In the Blog
Stefanie Rengel and where violence begins
More details have been released about the January 1st murder of Stefanie Rengel. The Globe and Mail reports that friends are saying Rengel was murdered by her 17-year-old ex-boyfriend at his new girlfriend’s request. Again we are reminded that one to two women are murdered by a current or former partner each week in Canada. Rengel, at age 14, became one of them. For whatever reason, her 17-year-old ex-boyfriend made the decision to end her life.
The new girlfriend was reportedly not at the scene of the crime, but it appears she was involved: The 15-year-old (female accused) was not at the crime scene and therefore should not have been charged with first-degree murder, according to her lawyer. However, she was so charged, implying that police likely believe she was involved in the planning of the killing.
The identities of the accused are protected by law (although the older of the two turned eighteen yesterday,) but Facebook is becoming problematic in terms of keeping their identities concealed:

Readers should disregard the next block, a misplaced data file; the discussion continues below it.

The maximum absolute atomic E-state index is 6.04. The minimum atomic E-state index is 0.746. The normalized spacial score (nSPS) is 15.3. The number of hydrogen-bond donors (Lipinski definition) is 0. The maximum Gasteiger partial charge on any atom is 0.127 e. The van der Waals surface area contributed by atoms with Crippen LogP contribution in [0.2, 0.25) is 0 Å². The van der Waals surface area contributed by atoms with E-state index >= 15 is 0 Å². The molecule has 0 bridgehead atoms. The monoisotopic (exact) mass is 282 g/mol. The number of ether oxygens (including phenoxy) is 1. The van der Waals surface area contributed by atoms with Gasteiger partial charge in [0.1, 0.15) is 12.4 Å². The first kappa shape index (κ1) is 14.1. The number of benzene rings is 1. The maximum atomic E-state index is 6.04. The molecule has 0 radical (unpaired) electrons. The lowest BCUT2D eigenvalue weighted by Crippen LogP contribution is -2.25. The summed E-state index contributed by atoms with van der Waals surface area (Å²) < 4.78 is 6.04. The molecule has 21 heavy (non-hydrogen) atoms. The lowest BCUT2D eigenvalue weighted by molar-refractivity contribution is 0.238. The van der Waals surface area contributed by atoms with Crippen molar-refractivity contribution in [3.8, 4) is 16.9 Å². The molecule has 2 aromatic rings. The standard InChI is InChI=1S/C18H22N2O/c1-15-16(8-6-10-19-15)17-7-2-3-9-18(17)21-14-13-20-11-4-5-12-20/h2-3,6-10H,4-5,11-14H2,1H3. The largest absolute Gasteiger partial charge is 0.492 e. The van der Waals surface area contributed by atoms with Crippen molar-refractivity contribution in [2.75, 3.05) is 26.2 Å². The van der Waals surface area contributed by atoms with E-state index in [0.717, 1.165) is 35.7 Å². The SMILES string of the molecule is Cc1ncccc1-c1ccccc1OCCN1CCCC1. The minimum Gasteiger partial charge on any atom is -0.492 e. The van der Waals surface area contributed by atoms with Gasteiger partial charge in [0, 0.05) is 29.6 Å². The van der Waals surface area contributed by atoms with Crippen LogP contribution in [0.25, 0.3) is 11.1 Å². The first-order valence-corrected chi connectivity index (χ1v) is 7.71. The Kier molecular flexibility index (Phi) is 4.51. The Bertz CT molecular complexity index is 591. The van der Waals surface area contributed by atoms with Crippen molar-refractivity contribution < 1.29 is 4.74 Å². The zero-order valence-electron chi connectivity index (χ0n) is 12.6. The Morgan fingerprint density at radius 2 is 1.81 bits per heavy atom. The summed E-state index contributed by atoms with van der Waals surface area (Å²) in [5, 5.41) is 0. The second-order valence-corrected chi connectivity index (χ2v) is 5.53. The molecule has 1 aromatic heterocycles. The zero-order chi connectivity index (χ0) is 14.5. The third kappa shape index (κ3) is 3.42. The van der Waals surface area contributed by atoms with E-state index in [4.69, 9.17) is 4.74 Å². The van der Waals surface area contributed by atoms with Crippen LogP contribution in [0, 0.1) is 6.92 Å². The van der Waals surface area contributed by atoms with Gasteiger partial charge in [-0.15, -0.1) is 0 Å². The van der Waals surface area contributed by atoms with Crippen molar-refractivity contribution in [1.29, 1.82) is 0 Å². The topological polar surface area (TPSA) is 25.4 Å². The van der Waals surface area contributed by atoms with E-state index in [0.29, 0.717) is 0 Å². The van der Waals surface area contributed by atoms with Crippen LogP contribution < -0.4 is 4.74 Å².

Authorities have been largely helpless at preventing the identities of the two suspects from becoming public. By law, the two teenagers cannot be publicly identified, but various people repeatedly posted their full names on the popular social networking site Facebook. Yesterday, many of those references were removed from the site, indicating that police or Facebook staff - or both - had stepped in. Still, people continued to post the suspects’ initials and first names on on-line groups yesterday.
I’m interested to know what readers think about the idea of policing Facebook (or any method of online posting) in order to protect the identites of the accused. While the media’s responsibility to recognize the law is a given, do you think that private individuals who use social networking sites have a similiar obligation?
I have no real words for what has happened to Rengel, yet another woman in Canada who has died at the hands of a man she at one time cared for and trusted. Instead I remind you of what Thea said only a few weeks ago regarding another teenage girl who had to become another statistic proving that violence against women is a very real issue:
…remember that the only way we can talk about violence against any woman of any faith, race or culture in a way that recognises the enormity of what we lose any time a woman is beaten, raped or killed by a man is to remember, again and again and again, that it is not Islam, and it is not Muhammed Parvez, Robert Pickton or Marc Lepine who we should reserve our rage for - it’s our systems. And then keep fighting them.